The five earlier games are now being marketed by Creative Spark, but still in their original packaging, with the exception of River Rescue. This will be repackaged because it is also being released for the three other machines. Future plans for 1984 are three more releases during the year totalling eight to nine games for the Spectrum.
Gordon Reid says that they will be keeping an open mind regarding newer computers such as the QL, Amstrad and some of the Japanese machines which are soon to arrive on the market.
With sales of computer games slumping in America, software houses are grabbing any gimmick they can think of (better and better games don’t seem to enter into it over there). The latest craze is for psychological self-help programs, and one of the most talked about at the minute is Simutech Incorporated’s Expando-Vision. For about £80 you can buy an interface and eight programs on disk, cartridge or cassette. This package will then flash messages onto your TV screen at a claimed 1/30th of a second. At that speed, of course, the eye cannot register anything, but, so the company claims, the brain’s subconsciousness does register it subliminally, and the message has an effect.
Christian Urquhart has told us that he is busy on a new game to be released by Ocean shortly. Called Cavalon, it involves a knight who must hurtle through mazes to rescue a maiden in distress. There is an evil wizard who must first be sorted out before whisking the happy maiden off to a life of bliss. There’s obviously a streak of the romantic in Mr. Urquhart who has already helped Quasimodo rescue Esmeralda in Hunchback.
At last someone has produced a reasonably priced colour monitor for use with the Spectrum computer. Microvitec first showed their Cub monitor at the March ZX Microfair, where it caused quite a stir. It is now generally available. Measuring approximately 14 inches wide by 11 high and 14 deep, the monitor comes in a black metal case which complements the Spectrum styling. The screen is 14 inches (across the diagonal). Controls are very simple. Placed at the rear is an on/off switch, a tuner and a brilliance control. A small flick switch allows you to set up for the Spectrum or to accept a video input from any other TTL compatible computer, or from a video recorder.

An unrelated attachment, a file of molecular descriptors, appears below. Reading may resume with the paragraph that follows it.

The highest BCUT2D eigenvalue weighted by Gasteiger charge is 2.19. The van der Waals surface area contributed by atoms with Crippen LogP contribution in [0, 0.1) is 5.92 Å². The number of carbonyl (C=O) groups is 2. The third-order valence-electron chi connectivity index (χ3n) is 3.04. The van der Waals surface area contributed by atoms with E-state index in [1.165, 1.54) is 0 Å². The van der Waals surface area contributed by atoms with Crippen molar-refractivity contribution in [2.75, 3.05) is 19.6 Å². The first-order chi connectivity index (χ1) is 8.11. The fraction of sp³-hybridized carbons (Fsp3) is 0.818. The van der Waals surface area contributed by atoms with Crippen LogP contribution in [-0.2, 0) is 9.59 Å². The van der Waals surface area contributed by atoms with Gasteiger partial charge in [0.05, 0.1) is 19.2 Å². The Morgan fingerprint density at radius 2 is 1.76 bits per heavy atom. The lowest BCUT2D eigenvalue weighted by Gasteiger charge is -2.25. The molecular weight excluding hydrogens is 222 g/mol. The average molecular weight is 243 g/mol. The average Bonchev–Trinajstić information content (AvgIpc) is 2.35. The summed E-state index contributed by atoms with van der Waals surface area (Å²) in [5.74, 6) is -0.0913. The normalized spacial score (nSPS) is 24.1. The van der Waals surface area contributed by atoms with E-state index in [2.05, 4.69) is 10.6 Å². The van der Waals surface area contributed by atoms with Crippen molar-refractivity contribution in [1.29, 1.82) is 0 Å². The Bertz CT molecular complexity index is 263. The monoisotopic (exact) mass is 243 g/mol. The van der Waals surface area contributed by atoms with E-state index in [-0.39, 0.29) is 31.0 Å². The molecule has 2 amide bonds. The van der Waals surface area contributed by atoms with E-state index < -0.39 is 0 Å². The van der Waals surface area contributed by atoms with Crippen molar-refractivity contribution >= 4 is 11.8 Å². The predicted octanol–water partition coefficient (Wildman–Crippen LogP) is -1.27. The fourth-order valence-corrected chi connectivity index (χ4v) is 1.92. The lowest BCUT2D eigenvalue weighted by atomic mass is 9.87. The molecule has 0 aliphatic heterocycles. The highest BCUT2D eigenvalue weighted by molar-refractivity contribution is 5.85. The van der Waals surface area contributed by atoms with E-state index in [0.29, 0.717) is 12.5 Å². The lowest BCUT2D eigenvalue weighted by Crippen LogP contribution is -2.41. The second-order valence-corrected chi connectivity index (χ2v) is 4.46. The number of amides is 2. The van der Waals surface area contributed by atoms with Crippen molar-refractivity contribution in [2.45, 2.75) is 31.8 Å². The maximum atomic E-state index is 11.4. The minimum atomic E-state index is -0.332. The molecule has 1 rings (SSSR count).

It might seem an expensive addition for the games player, but anyone who uses their computer regularly could hardly fail to be startled by the difference in quality between the Cub and their normal TV. The least of the improvements the Cub offers over the folly is the loss of ‘crawl.’ The colours are a great deal sharper and more saturated, and the entire display has a crystal clarity that many people may have believed impossible from the Spectrum. An additional bonus is that it should make your video tapes look splendid too, although being a monitor it obviously suffers from a lack of sound!
After a week’s trial by the CRASH reviewing team, we have decided that from now on all screen reproductions in the magazine will be photographed on the Microvitec Cub. Not all those appearing in this issue have been done on the Cub, but those that have are credited, so you can see the difference.
The Microvitec Cub is now available at most good computer retail outlets, priced £225 plus VAT.
In January of this year the Consumer Electronics Show was held in Las Vegas. Quite a number of British software houses attended the show. We asked Mark Eyles of Quicksilva, to write his impressions for us. Although the show is now long over, the effect that British software is having in America is still very much current, as Mark’s report shows.
The flight to the east coast of America takes a whole night, a long time to be flying over featureless wastes of water, the flight from the east coast to Las Vegas, near the west coast, takes the whole day. America is indeed every bit as big as Americans claim, the entire United Kingdom would be lost in a state like Texas home of Quicksilva Inc’s head offices and there are over 50 states...